Heart disease treatment
ATTR amyloid deposits in the heart cause the heart to stiffen which can lead to symptoms of heart failure. Patients can benefit from supportive treatment measures for heart failure. However many standard medications used for heart failure are not helpful for patients with cardiac amyloidosis. Careful attention to fluid balance is important.
The most important principle of treatment for cardiac amyloidosis is strict fluid balance control. Specialist heart failure nurse involvement may help patients to achieve this. Many patients with ATTR cardiac amyloidosis should limit their fluid intake. This advice is extremely important, but is often overlooked.
When there is cardiac amyloidosis, the heart may be too stiff to pump the blood efficiently around the body. This can lead to fluid build- up, causing leg swelling (oedema) and breathlessness due to fluid in the lungs. This problem is exacerbated if the patient drinks too much fluid.
Fluid excess can be avoided by careful attention to the 3 Ds:
Fluid intake should be steady and should usually not exceed 1.5 litres per day.
Salt intake should be limited. This includes attention not just to salt deliberately added to the food during cooking or at the table but also to ready prepared foods with high salt content such as processed foods, crisps, bacon, canned meats, sausages, canned soups and smoked fish. Apart from that, a balanced, healthy diet is always advisable. It can be very helpful to meet with a dietician for precise and personalised dietary advice.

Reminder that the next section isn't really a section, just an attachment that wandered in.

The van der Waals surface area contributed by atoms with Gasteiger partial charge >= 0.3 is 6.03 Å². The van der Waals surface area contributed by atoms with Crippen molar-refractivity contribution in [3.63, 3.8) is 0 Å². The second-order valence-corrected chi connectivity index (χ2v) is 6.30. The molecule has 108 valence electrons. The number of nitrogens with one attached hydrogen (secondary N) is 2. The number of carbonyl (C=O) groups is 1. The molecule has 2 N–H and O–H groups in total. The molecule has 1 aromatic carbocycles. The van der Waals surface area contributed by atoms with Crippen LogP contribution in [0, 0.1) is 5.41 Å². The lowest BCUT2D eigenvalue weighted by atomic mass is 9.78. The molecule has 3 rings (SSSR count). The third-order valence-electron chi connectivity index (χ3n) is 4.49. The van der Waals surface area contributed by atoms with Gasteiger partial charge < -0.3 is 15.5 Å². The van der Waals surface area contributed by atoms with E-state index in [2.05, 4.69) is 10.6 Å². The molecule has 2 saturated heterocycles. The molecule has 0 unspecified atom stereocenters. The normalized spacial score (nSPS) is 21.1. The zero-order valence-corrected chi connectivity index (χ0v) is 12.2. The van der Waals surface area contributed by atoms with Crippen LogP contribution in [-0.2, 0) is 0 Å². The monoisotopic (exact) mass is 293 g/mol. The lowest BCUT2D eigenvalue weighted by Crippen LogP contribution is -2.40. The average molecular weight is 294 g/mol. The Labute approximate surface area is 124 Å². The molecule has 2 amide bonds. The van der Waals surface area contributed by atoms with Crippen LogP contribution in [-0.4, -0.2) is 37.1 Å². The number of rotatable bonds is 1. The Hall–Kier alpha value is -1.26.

Doctors will often prescribe diuretics (water tablets) which increase the amount of urine produced and help the body to lose excess salt and water in the urine. This can help to reduce ankle swelling and breathlessness. Diuretics prescribed may include furosemide and spironolactone. Taking these drugs is not a substitute for avoidance of excessive dietary salt and water.
Patients should follow their doctor’s advice carefully regarding the dose of diuretic and the time of day when the tablet should be taken.
Some patients benefit from recording their weight regularly, usually daily or weekly. It is important that weight should be measured consistently – using the same scales, at the same time of day. This is usually best done first thing in the morning after passing urine, just wearing underclothes. Several litres of fluid can accumulate in the body without it being very noticeable. An increase in weight can be an early sign of fluid overload. The doctor or nurse can then recommend appropriate measures such as increased diuretic dose, before the patient even feels unwell because of the fluid overload.